Employee-assistance programs are an important part of employee benefits packages. These programs offer help with a broad range of problems affecting employees’ personal and working lives and are administered in a variety of ways with organizations in Mississippi.
For more than 10 years, BancorpSouth has had a program to provide counseling on anything employees need, including substance abuse, smoking, troubled teenagers, emotional, marital and financial issues. Family members are eligible, too. It is administered through a third-party source.
“Employees can use the program as a go-to for personal problems to at least get an outside opinion,” said W.O. Jones, senior vice president and director of human resources for the large bank system. “They may just want to ask if they really have a problem. A lot of people are hesitant to go see a psychiatrist or talk to a pastor, and they may not have a family member they can confide in.”
He says the program seems to be well received by employees as indicated by surveys. They have a card with a toll-free telephone number to contact the provider. The bank receives periodic reports from the vendor letting them know the number of employees who have utilized the program, but they do not know the names of those employees or the reason for their calls.
“Confidentiality is important,” Jones said. “We don’t know who is being seen. If the reason they’re using the program does not affect their work, we don’t need to know about it.”
There are times the bank knows which of its employees are being treated. One such time is following bank robberies. “We send in a team of counselors to work with the employees involved in a robbery,” Jones said. “We also had group sessions on the Coast and in Hattiesburg after Hurricane Katrina, recognizing that peoples’ lives changed.”
He added that the same vendor does a smoking cessation program for the bank. “Most people don’t mind us knowing about that, but it’s different with other abuse,” he said.
The University of Southern Mississippi has a counseling center that provides employees one free visit for an initial consultation, according to Russ Willis, director of human resources. “A trained psychologist will then refer the employee to the appropriate mental healthcare provider in the community depending on the issues that the employee is facing,” he said.
If the mental health service is deemed medically necessary, then the treatment is covered under the state’s health insurance plan, including in-patient stabilization for up to 30 days, mental health day treatment for up to 60 days and out-patient treatment up to 52 visits per calendar year.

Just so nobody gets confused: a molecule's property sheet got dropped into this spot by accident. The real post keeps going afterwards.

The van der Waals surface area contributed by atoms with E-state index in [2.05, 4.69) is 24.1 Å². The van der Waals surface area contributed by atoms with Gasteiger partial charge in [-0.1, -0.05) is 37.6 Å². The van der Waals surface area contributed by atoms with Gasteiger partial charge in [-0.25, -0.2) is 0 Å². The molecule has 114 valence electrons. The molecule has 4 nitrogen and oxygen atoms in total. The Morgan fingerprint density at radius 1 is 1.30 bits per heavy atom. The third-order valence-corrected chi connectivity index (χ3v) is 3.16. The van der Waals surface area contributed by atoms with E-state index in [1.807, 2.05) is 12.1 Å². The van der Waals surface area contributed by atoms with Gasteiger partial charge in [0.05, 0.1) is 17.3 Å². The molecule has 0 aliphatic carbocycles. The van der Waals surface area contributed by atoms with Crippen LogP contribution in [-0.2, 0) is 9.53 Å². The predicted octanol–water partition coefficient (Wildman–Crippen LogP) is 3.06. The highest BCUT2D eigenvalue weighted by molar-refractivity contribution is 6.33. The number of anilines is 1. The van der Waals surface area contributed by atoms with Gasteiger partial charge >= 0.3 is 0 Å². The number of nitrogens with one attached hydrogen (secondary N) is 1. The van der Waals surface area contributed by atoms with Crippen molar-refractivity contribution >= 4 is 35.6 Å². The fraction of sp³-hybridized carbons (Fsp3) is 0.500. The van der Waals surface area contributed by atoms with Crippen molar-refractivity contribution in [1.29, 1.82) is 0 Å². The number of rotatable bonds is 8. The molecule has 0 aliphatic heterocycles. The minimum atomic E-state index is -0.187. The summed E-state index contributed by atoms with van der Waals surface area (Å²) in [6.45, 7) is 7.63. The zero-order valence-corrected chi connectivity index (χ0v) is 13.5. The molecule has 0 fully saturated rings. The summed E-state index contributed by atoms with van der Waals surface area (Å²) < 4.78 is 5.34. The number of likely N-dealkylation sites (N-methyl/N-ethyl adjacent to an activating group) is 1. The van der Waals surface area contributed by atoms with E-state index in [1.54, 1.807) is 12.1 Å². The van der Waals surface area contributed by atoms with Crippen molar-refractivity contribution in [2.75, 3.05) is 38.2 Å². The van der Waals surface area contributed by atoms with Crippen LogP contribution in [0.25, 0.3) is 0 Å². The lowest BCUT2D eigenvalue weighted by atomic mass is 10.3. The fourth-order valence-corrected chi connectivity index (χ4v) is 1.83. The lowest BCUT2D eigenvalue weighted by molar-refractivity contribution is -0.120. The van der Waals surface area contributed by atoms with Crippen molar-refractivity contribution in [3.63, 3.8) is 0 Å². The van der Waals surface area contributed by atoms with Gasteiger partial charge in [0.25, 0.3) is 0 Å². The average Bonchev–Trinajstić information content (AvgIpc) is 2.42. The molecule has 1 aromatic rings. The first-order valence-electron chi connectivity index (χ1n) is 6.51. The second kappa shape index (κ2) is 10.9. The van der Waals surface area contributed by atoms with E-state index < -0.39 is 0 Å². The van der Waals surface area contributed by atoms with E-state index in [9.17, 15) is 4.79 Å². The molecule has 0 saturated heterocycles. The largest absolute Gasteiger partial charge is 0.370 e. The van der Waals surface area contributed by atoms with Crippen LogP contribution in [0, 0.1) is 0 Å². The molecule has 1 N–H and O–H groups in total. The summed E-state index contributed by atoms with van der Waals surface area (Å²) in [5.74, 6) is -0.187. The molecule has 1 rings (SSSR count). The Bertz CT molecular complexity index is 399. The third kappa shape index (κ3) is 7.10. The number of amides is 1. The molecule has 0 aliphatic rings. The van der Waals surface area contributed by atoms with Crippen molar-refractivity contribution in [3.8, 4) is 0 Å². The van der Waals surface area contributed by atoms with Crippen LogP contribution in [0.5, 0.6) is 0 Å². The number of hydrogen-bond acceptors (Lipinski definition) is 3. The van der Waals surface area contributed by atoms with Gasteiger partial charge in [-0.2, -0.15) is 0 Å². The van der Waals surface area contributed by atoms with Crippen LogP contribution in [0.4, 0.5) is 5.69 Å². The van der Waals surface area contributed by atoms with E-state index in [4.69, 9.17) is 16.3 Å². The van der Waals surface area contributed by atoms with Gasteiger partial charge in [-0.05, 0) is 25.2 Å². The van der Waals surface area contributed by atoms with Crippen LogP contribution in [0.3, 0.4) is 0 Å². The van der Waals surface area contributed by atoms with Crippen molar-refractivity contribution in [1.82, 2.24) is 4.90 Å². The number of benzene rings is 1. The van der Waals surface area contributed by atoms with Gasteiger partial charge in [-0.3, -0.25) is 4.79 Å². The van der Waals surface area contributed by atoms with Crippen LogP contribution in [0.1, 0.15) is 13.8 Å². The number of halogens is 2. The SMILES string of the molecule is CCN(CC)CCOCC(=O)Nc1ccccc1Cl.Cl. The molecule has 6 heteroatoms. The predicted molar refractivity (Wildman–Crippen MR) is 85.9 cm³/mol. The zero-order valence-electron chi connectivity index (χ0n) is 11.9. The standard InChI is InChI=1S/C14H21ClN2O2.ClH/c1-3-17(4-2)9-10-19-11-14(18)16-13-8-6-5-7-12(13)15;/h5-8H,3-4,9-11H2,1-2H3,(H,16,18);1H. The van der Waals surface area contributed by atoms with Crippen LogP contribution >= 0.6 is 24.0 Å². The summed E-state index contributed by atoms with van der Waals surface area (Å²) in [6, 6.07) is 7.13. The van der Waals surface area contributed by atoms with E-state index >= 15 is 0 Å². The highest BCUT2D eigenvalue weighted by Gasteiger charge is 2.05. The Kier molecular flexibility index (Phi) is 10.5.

“The university also makes the use of the recreational center available to our employees at a reduced rate,” Willis said.
At 4-County Electric Power Association in Columbus, employee assistance is part of the total wellness program. “Many companies are embracing total wellness,” said Connie Otts, human resources and benefits administrator. “The well being of employees includes nutrition, physical, financial and emotional.”
She said the company has a whole gamut of programs. She heads the committee that plans the programs. It took a whole day recently to strategically plan what will be done next year.
“It’s such an important part of our company,” Otts said. “If we don’t have a well and stable workforce, it affects everything. We can do things to help control our health; things such as smoking, weight and exercise. These are things we’re going to target next year with our employee assistance program.”
The committee is also planning to offer the “Dave Ramsey Financial Peace at Work Program” in the coming year.
4-County Electric’s program works with a recovery provider to get employees rehabilitated and has avenues to work through using local hospitals and community counseling to help them. The company’s committee also holds workshops for other employers in the area. Otts serves on a task force for employee assistance programs with the electric cooperatives’ national committee.
“We try to stay on top of things and offer quality benefits to our employees,” she affirmed.
Forrest General Hospital in Hattiesburg has an employee-assistance program that operates as an internal and external service. Speaking for the hospital, Janie Kamp said, “We help employees and supervisors with personal and job-related issues that may interfere with job performance or the quality of their lives.”
The two referral types are self and by a supervisor. Kamp says self-referral is preferred but at times a supervisor may need to intervene if the employee is having a decline in job performance such as tardy, excessive absences or inappropriate behavior.
“Each type is handled with the utmost confidentiality,” she said. “The EAP is very utilized and easy to access.”
Contact MBJ contributing Lynn Lofton at firstname.lastname@example.org.
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